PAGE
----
There’s nothing more dangerous than a designer who just says yes. I say this as a designer, but I do it in the interests of my customers. And not to cast a shadow on some colleagues, because the point is that it can happen to everyone: because there is little time, because there is little mutual trust, or maybe because you have reached the fourth round of feedback, and at some point a designer stops arguing and performs. That’s where disasters often happen.
At this stage, the designer refrains from telling you some important things.
“There’s too much information”
No one starts with the idea of creating an overloaded message. And yet it happens. It happens little by little, adding a last-minute novelty, or a note requested by another department of the company. The result — but the designer won’t tell you — is that you won’t read anything.
Unfortunately, here the ball goes to the customer, who must decide in a reasoned and strategic way what to keep and what to remove.
“You missed the initial concept.”
The concept is something abstract, and as such we sometimes think that it can survive in spirit form to any change. It’s not like that: the concept comes to life through a series of practical choices: the photo and the treatment, the titles, the font, the music for a video, the animations for a site, and so on.
Each modification takes us a little further away from the initial concept, until — like the patched sock of the riddle — we no longer know how much of the original remains. No modification in itself is destructive: it’s their sum that breaks the idea.
This point is particularly insidious for a designer: when to report it? Feedback, after all, is legitimate. Two as well. But after a while, in order to close the project, you are tempted to accept everything. With the result that the final product no longer has anything to do with what was chosen at the beginning. And I assure you, everyone will notice.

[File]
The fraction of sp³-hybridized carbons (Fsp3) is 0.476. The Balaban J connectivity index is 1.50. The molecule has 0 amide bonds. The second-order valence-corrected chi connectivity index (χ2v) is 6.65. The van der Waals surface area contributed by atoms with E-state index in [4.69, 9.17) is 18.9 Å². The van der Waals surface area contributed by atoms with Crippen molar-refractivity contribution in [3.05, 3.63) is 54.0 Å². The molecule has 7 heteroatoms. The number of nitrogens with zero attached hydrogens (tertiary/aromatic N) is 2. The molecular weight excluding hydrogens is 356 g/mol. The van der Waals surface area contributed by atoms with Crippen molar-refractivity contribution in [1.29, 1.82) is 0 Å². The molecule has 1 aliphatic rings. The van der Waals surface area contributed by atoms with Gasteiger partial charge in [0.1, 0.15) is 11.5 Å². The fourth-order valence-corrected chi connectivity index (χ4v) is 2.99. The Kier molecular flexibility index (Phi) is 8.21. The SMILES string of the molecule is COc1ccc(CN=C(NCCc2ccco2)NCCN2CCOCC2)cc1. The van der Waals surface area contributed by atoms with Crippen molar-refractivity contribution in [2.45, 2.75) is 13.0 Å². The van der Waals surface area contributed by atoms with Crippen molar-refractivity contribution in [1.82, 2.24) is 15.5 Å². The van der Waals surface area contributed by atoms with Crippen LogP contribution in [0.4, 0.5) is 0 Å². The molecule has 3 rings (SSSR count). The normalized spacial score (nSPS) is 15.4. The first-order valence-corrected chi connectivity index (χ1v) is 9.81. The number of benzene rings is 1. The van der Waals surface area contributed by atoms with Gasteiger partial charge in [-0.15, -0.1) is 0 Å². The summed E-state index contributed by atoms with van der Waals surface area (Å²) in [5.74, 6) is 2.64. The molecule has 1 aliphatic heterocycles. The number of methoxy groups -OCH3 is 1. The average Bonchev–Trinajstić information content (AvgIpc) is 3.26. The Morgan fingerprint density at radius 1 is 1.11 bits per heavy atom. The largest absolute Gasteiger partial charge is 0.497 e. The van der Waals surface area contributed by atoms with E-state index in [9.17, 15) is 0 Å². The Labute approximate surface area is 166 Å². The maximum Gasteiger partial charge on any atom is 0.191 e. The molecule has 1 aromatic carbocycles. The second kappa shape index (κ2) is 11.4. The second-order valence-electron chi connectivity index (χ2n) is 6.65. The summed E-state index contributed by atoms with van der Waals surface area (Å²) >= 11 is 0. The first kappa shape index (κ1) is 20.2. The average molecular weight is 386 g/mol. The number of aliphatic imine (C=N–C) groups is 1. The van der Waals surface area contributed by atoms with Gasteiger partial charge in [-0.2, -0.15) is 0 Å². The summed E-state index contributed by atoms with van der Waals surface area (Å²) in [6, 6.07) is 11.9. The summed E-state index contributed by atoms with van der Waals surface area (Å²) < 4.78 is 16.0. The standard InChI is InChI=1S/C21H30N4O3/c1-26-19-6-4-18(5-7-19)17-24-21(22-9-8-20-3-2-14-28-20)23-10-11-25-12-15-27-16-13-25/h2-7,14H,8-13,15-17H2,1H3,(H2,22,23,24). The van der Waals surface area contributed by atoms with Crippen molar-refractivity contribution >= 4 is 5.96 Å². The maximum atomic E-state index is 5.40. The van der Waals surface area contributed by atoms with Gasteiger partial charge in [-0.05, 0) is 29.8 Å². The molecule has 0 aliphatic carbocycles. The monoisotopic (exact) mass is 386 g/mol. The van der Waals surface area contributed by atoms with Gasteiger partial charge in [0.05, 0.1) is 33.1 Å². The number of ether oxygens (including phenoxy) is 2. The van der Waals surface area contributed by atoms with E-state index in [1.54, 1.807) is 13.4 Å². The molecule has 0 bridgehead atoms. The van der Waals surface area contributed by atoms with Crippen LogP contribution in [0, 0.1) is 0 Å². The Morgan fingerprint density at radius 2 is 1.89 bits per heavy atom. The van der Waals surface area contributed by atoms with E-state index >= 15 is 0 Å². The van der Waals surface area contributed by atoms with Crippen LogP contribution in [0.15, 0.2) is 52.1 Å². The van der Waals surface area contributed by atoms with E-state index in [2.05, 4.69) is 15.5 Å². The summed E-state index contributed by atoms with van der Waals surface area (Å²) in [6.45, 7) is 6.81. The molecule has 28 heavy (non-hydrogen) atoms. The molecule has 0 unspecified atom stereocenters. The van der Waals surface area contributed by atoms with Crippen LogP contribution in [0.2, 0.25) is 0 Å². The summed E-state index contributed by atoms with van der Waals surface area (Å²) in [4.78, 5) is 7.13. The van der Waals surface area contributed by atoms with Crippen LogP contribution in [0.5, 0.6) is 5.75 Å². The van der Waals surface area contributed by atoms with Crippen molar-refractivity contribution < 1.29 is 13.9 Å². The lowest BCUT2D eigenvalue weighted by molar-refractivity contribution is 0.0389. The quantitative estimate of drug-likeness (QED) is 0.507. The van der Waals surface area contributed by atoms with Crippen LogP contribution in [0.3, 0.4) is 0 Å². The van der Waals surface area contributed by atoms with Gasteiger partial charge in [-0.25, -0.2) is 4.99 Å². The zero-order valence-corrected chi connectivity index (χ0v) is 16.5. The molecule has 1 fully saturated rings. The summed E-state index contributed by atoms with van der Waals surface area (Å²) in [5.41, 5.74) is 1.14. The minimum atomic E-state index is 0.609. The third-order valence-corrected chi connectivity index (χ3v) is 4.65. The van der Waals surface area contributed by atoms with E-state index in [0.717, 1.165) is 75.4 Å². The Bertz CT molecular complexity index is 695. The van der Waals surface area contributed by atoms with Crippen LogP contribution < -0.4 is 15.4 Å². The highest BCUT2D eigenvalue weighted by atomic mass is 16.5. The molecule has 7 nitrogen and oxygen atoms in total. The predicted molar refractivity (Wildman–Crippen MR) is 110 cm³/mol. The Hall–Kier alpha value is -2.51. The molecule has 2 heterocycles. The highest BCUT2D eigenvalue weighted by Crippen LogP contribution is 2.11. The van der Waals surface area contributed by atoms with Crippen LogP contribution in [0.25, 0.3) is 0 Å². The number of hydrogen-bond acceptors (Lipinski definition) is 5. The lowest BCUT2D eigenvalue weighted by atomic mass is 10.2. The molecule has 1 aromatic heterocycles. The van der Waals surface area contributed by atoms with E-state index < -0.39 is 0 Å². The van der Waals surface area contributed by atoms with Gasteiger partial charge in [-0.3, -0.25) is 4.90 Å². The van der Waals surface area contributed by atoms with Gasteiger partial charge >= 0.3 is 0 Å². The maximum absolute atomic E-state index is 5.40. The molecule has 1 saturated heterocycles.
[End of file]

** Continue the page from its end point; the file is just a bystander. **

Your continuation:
“We need to schedule a meeting.”
Often, when projects get tangled up (lengthening times, lots of feedback laps), the best choice is to stop everything, meet and talk about it. This is particularly useful if the project is managed by an intermediate figure of the company, who could create, without knowing it, a distortion of the message.
In these cases, it is useful for the designer to meet the management, who makes the final decisions. But it’s difficult for the designer to ask for this meeting, partly because he’s intimidated, partly because he doesn’t want to override his contact person.
If this seems to be the situation, call the meeting and put everyone at the same table.
“It can’t be done within these days.”
This should be said immediately: estimating the timing of a project is the first task of a designer. There are those who hide the problem to take the job anyway, but much more often this omission stems from excessive security.
By now, the business world loves to define unreal timing as “challenging”, suggesting that, if you want to succeed, you can. A designer with his head on his shoulders, on the other hand, will tell you that every project needs the right time.
You can prioritize it by stopping others, and you can unbundle some parts, but you can’t bend the Universe. The final result will be a sketched project, the impossibility of giving feedback, or even an incomplete project.
Discuss the deadlines in-depth, raise doubts, and don’t be satisfied with the first reassurance.
“This message is not branded.”
If a designer has been working with you for a long time, he knows the language of your brand. Enough to understand if a message respects it or not. And if he doesn’t point out a mistake, it’s because he may feel that you’re already too convinced of the idea or because the deadline is too short.
The advice, even when you have a clear message in mind, is to always ask for the designer’s opinion. You don’t have to listen to him!
“This logo can’t be used.”
In many cases, unsuitable logos are sent to the designer, because they are low resolution, not vectorial, or with a full background. It happens more often on materials that have many, such as posters or pages of a site dedicated to partners. It’s true that asking for and finding logos in an acceptable format can be complicated, but it’s worth it: working with low-quality resources you’ll get a low-quality result, which makes you lose credibility.
An exchange of opinions between designer and customer is healthy and — in my experience — leads to the best results. Seeking it is the responsibility of both parties, in the interest of all.
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